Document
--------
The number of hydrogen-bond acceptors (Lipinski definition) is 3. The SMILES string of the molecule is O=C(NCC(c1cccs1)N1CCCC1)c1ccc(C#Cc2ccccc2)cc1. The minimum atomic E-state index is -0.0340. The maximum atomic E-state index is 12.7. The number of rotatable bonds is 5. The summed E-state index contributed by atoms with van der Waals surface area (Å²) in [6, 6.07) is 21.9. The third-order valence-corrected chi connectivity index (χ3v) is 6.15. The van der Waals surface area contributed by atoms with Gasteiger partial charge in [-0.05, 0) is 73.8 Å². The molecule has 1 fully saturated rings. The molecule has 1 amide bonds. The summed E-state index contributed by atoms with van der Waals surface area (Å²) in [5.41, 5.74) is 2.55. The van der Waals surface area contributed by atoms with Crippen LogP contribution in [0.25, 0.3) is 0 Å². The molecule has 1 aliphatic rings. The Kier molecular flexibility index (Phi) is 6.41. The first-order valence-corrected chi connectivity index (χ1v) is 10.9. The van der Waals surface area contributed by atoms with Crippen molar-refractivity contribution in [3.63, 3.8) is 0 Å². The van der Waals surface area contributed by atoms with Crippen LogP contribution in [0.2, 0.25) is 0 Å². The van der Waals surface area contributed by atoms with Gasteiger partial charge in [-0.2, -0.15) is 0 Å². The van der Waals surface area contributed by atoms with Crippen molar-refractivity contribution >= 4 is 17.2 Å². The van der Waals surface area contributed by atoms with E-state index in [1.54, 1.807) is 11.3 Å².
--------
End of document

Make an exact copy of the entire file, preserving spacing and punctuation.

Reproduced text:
The number of hydrogen-bond acceptors (Lipinski definition) is 3. The SMILES string of the molecule is O=C(NCC(c1cccs1)N1CCCC1)c1ccc(C#Cc2ccccc2)cc1. The minimum atomic E-state index is -0.0340. The maximum atomic E-state index is 12.7. The number of rotatable bonds is 5. The summed E-state index contributed by atoms with van der Waals surface area (Å²) in [6, 6.07) is 21.9. The third-order valence-corrected chi connectivity index (χ3v) is 6.15. The van der Waals surface area contributed by atoms with Gasteiger partial charge in [-0.05, 0) is 73.8 Å². The molecule has 1 fully saturated rings. The molecule has 1 amide bonds. The summed E-state index contributed by atoms with van der Waals surface area (Å²) in [5.41, 5.74) is 2.55. The van der Waals surface area contributed by atoms with Crippen LogP contribution in [0.25, 0.3) is 0 Å². The molecule has 1 aliphatic rings. The Kier molecular flexibility index (Phi) is 6.41. The first-order valence-corrected chi connectivity index (χ1v) is 10.9. The van der Waals surface area contributed by atoms with Crippen molar-refractivity contribution in [3.63, 3.8) is 0 Å². The van der Waals surface area contributed by atoms with Crippen LogP contribution in [0.2, 0.25) is 0 Å². The van der Waals surface area contributed by atoms with Gasteiger partial charge in [-0.2, -0.15) is 0 Å². The van der Waals surface area contributed by atoms with Crippen molar-refractivity contribution >= 4 is 17.2 Å². The van der Waals surface area contributed by atoms with E-state index in [1.54, 1.807) is 11.3 Å².